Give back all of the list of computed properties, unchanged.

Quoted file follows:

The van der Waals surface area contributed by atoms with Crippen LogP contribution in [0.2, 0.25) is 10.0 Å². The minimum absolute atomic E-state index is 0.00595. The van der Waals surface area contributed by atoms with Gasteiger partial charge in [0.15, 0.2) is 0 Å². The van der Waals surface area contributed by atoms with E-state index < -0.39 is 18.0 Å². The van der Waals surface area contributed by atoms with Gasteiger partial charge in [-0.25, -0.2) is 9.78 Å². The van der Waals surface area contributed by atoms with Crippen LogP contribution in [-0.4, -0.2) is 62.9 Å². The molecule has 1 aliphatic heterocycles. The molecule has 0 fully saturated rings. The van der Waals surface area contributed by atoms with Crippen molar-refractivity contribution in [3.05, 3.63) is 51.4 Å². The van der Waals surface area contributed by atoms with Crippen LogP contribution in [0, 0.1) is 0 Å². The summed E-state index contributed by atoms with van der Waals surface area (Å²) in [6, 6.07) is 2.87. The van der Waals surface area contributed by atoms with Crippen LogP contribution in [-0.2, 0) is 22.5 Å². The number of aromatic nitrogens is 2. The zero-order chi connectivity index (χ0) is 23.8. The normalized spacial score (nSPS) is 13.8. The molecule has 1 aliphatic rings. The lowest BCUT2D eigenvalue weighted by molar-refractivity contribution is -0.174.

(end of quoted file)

The van der Waals surface area contributed by atoms with Crippen LogP contribution in [0.2, 0.25) is 10.0 Å². The minimum absolute atomic E-state index is 0.00595. The van der Waals surface area contributed by atoms with Gasteiger partial charge in [0.15, 0.2) is 0 Å². The van der Waals surface area contributed by atoms with E-state index < -0.39 is 18.0 Å². The van der Waals surface area contributed by atoms with Gasteiger partial charge in [-0.25, -0.2) is 9.78 Å². The van der Waals surface area contributed by atoms with Crippen LogP contribution in [-0.4, -0.2) is 62.9 Å². The molecule has 1 aliphatic heterocycles. The molecule has 0 fully saturated rings. The van der Waals surface area contributed by atoms with Crippen molar-refractivity contribution in [3.05, 3.63) is 51.4 Å². The van der Waals surface area contributed by atoms with Crippen LogP contribution in [0, 0.1) is 0 Å². The summed E-state index contributed by atoms with van der Waals surface area (Å²) in [6, 6.07) is 2.87. The van der Waals surface area contributed by atoms with Crippen LogP contribution in [-0.2, 0) is 22.5 Å². The number of aromatic nitrogens is 2. The zero-order chi connectivity index (χ0) is 23.8. The normalized spacial score (nSPS) is 13.8. The molecule has 1 aliphatic rings. The lowest BCUT2D eigenvalue weighted by molar-refractivity contribution is -0.174.